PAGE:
Lying at the east of the 95-mile World Heritage Site, Jurassic Coast, Bournemouth is the largest coastal town in the south coast of England. It is also the largest settlement in Dorset.
The city is home to 450 creative agencies that fuel the its creative scene. Bournemouth also prides itself for being UK’s fastest residential broadband network and Europe’s fastest free WiFi, which is provided by Fusion Wifi Ltd for the city’s 400,000-plus residents. The city is also the home to two world-class universities and many art, entertainment, and cultural venues. In a 2007 survey, the city is found to be the happiest place in the United Kingdom.
Bristol, or Brizzle, as how locals fondly call their city, is one of Britain’s most beautiful places to live in. It is blessed with the warmest weather in UK, friendly people, stunning architecture, world-class culture, and creative industries. With a population of nearly 500,000, the city is considered to be the largest center of culture, employment, and education in Southwest England.
Bristol was built around the River Avon and the Severn Estuary, which flows into the Bristol Channel. The city depends largely on the creative medium electronics and aerospace industries to fuel its economy. Digital industry, which includes gaming, Web, and mobile, along with creative freelancers, designers, and illustrators, are huge in these city. Aardman Animations, the creator behind the famed animated series Wallace and Gromit, is actually based in Bristol. The permanent street art project, See No Evil, is also found in the city. Famous street artist Banksy has many artworks that can found around the Bristol.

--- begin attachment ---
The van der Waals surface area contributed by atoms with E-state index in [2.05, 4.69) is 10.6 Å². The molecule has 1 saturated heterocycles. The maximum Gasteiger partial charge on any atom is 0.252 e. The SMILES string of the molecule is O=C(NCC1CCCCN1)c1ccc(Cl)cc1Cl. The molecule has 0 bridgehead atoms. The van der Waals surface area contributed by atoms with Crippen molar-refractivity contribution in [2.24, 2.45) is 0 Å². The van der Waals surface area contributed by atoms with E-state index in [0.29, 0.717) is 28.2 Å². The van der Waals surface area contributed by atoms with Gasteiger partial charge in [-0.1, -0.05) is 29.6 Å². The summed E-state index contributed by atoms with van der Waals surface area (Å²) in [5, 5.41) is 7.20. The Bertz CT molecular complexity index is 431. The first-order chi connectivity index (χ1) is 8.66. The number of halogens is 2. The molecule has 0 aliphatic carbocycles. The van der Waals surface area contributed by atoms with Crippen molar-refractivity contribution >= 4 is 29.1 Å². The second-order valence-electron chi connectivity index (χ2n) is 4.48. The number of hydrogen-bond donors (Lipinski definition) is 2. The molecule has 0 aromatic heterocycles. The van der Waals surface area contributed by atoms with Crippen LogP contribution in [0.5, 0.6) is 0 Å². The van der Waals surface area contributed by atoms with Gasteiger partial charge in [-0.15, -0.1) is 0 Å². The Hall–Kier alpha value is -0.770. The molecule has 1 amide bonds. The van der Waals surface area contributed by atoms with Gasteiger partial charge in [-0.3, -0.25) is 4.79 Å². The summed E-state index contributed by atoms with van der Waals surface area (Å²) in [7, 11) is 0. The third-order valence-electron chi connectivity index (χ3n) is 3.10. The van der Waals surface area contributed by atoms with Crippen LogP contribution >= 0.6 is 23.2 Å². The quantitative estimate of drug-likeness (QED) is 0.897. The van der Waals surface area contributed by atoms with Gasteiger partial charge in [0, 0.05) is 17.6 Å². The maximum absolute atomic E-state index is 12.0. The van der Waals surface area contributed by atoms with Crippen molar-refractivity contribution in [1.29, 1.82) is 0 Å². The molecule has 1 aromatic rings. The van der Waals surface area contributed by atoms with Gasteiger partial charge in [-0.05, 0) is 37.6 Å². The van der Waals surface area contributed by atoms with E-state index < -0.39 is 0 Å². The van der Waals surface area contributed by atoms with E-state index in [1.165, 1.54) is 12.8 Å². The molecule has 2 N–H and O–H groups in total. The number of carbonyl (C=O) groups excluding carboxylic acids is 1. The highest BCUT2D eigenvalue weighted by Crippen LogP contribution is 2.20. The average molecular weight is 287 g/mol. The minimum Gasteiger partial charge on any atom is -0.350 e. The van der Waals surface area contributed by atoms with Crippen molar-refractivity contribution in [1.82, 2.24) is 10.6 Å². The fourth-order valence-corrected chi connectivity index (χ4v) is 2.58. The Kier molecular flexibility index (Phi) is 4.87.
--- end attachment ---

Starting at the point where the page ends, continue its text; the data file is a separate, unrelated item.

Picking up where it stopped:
Tucked in the heart of the East Midlands, Nottingham is famous as the “home” of the legendary Robin Hood. It is also known for its lace making, tobacco, and bicycle industries that started during the Industrial Revolution.
These days, the city is buzzing with its creative industries. Graphic design, interior, and textile designs are growing in Nottingham, which all helped boost the city’s economic growth. New media industry in the city is also growing, and the city is also the birthplace and headquarters of Paul Smith, a legendary fashion designer.
Liverpool is one of Britain’s most lively, vibrant, and interesting cities, not to mention the fact that it is full of creative and wonderful people. Its residents are known for their warmth, humor, and talent that make the city one of the best places to work and play. Living up to its nickname, Liverpool is truly The Pool of Life.
With The Beatles calling it as their home, Liverpool is named as the World City of Pop by Guinness World Records. The city is full of history and culture. During the early nineteenth century, the city served as a major global port, and 40 percent of the world’s trading passed in the docks of Liverpool. The city’s structures show its heritage, and several architectures in it are even listed as World Heritage Site back in 2004.
Liverpool’s robust economy is one of United Kingdom’s largest. The significant growth in the knowledge economy in the city is supported by the establishment of the Liverpool Knowledge Quarter. Using its creative and enterprising past, Liverpool’s creative industries are thriving like any other cities.
Today, the city is home to over 7,000 creative and digital firms that employ over 48,000 people. These industries contribute as much as £1.4 billion GVA to the local economy. As a proof that Liverpool is a thriving digital hub, it is home to a big tech community, and the city is also Europe’s center for game industry.